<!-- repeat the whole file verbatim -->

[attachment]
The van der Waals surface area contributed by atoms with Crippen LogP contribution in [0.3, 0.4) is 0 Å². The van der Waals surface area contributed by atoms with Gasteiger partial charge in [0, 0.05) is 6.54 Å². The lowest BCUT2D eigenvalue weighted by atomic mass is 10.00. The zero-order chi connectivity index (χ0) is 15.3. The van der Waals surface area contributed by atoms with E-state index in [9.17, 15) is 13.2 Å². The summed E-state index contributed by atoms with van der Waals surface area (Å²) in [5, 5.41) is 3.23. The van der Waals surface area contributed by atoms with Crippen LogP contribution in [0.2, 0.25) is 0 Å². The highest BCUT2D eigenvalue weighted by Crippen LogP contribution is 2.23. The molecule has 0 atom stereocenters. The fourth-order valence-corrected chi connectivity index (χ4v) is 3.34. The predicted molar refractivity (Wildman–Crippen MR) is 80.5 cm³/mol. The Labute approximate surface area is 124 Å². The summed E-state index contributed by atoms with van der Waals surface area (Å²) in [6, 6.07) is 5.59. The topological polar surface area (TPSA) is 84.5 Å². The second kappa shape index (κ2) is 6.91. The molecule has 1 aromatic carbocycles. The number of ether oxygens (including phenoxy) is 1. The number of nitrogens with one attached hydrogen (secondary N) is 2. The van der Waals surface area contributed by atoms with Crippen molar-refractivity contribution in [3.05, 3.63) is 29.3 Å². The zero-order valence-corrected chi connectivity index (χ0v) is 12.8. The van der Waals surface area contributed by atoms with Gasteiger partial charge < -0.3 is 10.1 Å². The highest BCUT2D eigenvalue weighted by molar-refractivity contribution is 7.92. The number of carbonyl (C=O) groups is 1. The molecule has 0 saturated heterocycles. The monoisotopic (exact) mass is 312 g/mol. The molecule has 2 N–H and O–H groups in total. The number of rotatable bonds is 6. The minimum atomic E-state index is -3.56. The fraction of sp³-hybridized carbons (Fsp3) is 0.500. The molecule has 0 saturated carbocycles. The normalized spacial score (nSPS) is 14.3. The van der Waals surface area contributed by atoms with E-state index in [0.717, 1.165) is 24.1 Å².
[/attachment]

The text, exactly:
The van der Waals surface area contributed by atoms with Crippen LogP contribution in [0.3, 0.4) is 0 Å². The van der Waals surface area contributed by atoms with Gasteiger partial charge in [0, 0.05) is 6.54 Å². The lowest BCUT2D eigenvalue weighted by atomic mass is 10.00. The zero-order chi connectivity index (χ0) is 15.3. The van der Waals surface area contributed by atoms with E-state index in [9.17, 15) is 13.2 Å². The summed E-state index contributed by atoms with van der Waals surface area (Å²) in [5, 5.41) is 3.23. The van der Waals surface area contributed by atoms with Crippen LogP contribution in [0.2, 0.25) is 0 Å². The highest BCUT2D eigenvalue weighted by Crippen LogP contribution is 2.23. The molecule has 0 atom stereocenters. The fourth-order valence-corrected chi connectivity index (χ4v) is 3.34. The predicted molar refractivity (Wildman–Crippen MR) is 80.5 cm³/mol. The Labute approximate surface area is 124 Å². The summed E-state index contributed by atoms with van der Waals surface area (Å²) in [6, 6.07) is 5.59. The topological polar surface area (TPSA) is 84.5 Å². The second kappa shape index (κ2) is 6.91. The molecule has 1 aromatic carbocycles. The number of ether oxygens (including phenoxy) is 1. The number of nitrogens with one attached hydrogen (secondary N) is 2. The van der Waals surface area contributed by atoms with Crippen molar-refractivity contribution in [3.05, 3.63) is 29.3 Å². The zero-order valence-corrected chi connectivity index (χ0v) is 12.8. The van der Waals surface area contributed by atoms with Gasteiger partial charge < -0.3 is 10.1 Å². The highest BCUT2D eigenvalue weighted by molar-refractivity contribution is 7.92. The number of carbonyl (C=O) groups is 1. The molecule has 0 saturated heterocycles. The monoisotopic (exact) mass is 312 g/mol. The molecule has 2 N–H and O–H groups in total. The number of rotatable bonds is 6. The minimum atomic E-state index is -3.56. The fraction of sp³-hybridized carbons (Fsp3) is 0.500. The molecule has 0 saturated carbocycles. The normalized spacial score (nSPS) is 14.3. The van der Waals surface area contributed by atoms with E-state index in [0.717, 1.165) is 24.1 Å².